Friday, March 27, 2015

The Pittsburgh Buildings of Henry W. Oliver

The Henry W. Oliver Building, located in Pittsburgh's downtown business district, was completed in 1910. It was designated as a historic landmark in 1974. I worked in this building for 10 years and, while I still remember the slow elevators, I can appreciate it's history.
Henry W. Oliver Building
From Pittsburgh, How to See It, 1916

According to probate records, Henry W. Oliver died on February 8, 1904. His will, which can be viewed on FamilySearch, indicates his wishes with respect to the erection of buildings in Pittsburgh:

"Having in my lifetime offered to the City of Pittsburgh, a certain lot of ground situated on the Northwestern corner of Tenth and Bingham Streets, Pittsburgh, for the erection of a Public Bath House, together with an endowment for the support of the same, I hereby authorize and direct my Trustees to carry out my said offer during the existence of this Trust, if in their judgement the best interest of my estate will allow then to do so; if the offer cannot be carried out by the said Trustees during the existence of this Trust, I request my wife and daughter to carry out said offer as soon as convenient after the termination of the Trust.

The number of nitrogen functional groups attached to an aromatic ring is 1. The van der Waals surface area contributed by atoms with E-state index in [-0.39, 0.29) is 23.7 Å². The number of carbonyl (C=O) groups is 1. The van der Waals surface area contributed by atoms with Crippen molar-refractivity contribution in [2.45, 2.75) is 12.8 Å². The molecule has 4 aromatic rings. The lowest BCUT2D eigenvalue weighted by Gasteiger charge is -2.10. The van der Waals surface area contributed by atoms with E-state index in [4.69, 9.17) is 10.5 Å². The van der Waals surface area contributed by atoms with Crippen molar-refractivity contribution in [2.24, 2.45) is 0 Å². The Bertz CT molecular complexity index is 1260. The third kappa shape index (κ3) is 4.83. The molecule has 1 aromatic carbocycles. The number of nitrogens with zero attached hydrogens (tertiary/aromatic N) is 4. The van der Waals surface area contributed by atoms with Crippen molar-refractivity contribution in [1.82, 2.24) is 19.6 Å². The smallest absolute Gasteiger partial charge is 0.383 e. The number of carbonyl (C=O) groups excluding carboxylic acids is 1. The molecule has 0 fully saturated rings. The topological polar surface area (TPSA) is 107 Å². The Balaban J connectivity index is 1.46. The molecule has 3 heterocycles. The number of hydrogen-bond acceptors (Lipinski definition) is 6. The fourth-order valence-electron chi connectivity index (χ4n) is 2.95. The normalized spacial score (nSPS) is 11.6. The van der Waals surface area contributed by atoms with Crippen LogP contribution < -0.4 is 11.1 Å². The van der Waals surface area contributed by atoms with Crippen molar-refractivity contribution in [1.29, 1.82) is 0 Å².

I further authorize and empower my said Trustees to improve my real estate by erecting such buildings and structures as shall seem best to them and to make such contracts, bonds or instruments of any kind as shall be necessary for the purpose."

The bath house he mentioned in his will became known as the Oliver Bath House and still exists today as a community swimming pool. It is located in Pittsburgh's South Side neighborhood and was presented to the city on June 17, 1915. (Love the old car parked next to the building!)

Oliver Bath House
From The American City, 1915

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